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Who's Driving This Public Transit System?

Virtually every modern economy is mixed: governments produce some goods and services and private companies produce others. Governments generally provide those goods and services that are either considered essential and should be available to everybody regardless of ability to pay, or that require strategic coordination, including police protection, basic education, transportation infrastructure, parks, and public health services.

Transportation facilities and services are among these basic government functions.

Todd Litman | November 15, 2010, 5am PST
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Virtually every modern economy is mixed: governments produce some goods and services and private companies produce others. Governments generally provide those goods and services that are either considered essential and should be available to everybody regardless of ability to pay, or that require strategic coordination, including police protection, basic education, transportation infrastructure, parks, and public health services.

Transportation facilities and services are among these basic government functions. Transport is all about connecting things, and it is generally not feasible for private companies to create the infrastructure needed to make these connections. Most experts conclude that transportation infrastructure does not lend itself to complete privatization because transport systems have network effects (economies of scale and scope) and external impacts, so pure privatization without regulation or subsidy generally leads to an inefficient transport system. Some functions can be contracted out, but most experts recommend that governments maintain strategic planning, management and performance standards, and provide subsidies needed to achieve strategic objectives.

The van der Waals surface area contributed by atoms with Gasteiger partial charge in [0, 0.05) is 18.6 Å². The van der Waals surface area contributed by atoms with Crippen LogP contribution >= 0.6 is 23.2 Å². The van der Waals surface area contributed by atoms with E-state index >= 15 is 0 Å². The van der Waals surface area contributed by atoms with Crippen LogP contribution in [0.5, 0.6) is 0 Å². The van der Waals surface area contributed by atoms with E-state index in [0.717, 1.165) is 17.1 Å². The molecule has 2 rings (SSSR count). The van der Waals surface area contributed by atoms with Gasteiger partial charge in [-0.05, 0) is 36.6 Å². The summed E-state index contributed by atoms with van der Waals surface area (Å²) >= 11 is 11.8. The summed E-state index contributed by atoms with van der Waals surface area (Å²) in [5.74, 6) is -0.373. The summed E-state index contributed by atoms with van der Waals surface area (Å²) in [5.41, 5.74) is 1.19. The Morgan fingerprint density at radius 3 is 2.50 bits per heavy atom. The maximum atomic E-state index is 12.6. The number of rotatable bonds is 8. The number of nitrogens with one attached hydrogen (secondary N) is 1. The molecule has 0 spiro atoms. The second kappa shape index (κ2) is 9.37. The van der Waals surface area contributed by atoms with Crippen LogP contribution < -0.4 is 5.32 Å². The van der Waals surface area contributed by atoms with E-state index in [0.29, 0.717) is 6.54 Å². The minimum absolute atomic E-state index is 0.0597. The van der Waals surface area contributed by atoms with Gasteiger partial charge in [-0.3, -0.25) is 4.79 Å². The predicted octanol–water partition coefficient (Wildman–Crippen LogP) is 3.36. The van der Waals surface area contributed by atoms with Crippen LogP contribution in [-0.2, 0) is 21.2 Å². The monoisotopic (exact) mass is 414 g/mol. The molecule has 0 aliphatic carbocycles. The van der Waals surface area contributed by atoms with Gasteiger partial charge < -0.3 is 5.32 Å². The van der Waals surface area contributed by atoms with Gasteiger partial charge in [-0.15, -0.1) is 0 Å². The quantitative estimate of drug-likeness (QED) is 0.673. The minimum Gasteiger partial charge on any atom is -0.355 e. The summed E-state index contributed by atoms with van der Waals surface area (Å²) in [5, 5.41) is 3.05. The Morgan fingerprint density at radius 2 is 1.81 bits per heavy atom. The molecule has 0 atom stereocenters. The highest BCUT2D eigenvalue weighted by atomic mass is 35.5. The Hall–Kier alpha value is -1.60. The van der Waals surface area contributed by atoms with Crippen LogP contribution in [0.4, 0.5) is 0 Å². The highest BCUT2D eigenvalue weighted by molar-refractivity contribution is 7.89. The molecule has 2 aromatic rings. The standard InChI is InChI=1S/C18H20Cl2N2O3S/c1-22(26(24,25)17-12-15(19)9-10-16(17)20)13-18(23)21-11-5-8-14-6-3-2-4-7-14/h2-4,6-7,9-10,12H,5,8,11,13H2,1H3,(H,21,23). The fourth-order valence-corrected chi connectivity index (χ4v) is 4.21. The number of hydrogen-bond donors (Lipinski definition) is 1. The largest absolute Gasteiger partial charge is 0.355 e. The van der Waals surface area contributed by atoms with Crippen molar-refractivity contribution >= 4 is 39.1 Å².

For example, our local private airport shuttle service charges $19 for a 20-kilometer trip, operates uncomfortable cube vans, serves limited destinations, pays drivers low wages resulting in high turnover and requests for tips, has a loose schedule (vans leave about hourly, after sufficient passengers accumulate), and cannot accommodate wheelchair users (who must pay $60 for a taxi). In contrast, our public transit agency charges $2.50 to numerous regional destinations, has more comfortable vehicles, more professional drivers, more reliable service, and accommodates wheelchair users. Even accounting for subsidies (about $2.00 per trip) it is far cheaper per passenger-mile. This is just one of many examples illustrating the superior service and efficiency provided by public transit.

Private, unsubsidized transport services are sometimes cheaper or higher quality than public transit on a particular route, but these are exceptions, operating on a few corridors with high demand. They cannot provide an integrated network of transit services needed to achieve strategic planning objectives, such as basic mobility for non-drivers, reduced automobile traffic on congested urban corridors, or more accessible, multi-modal land use development.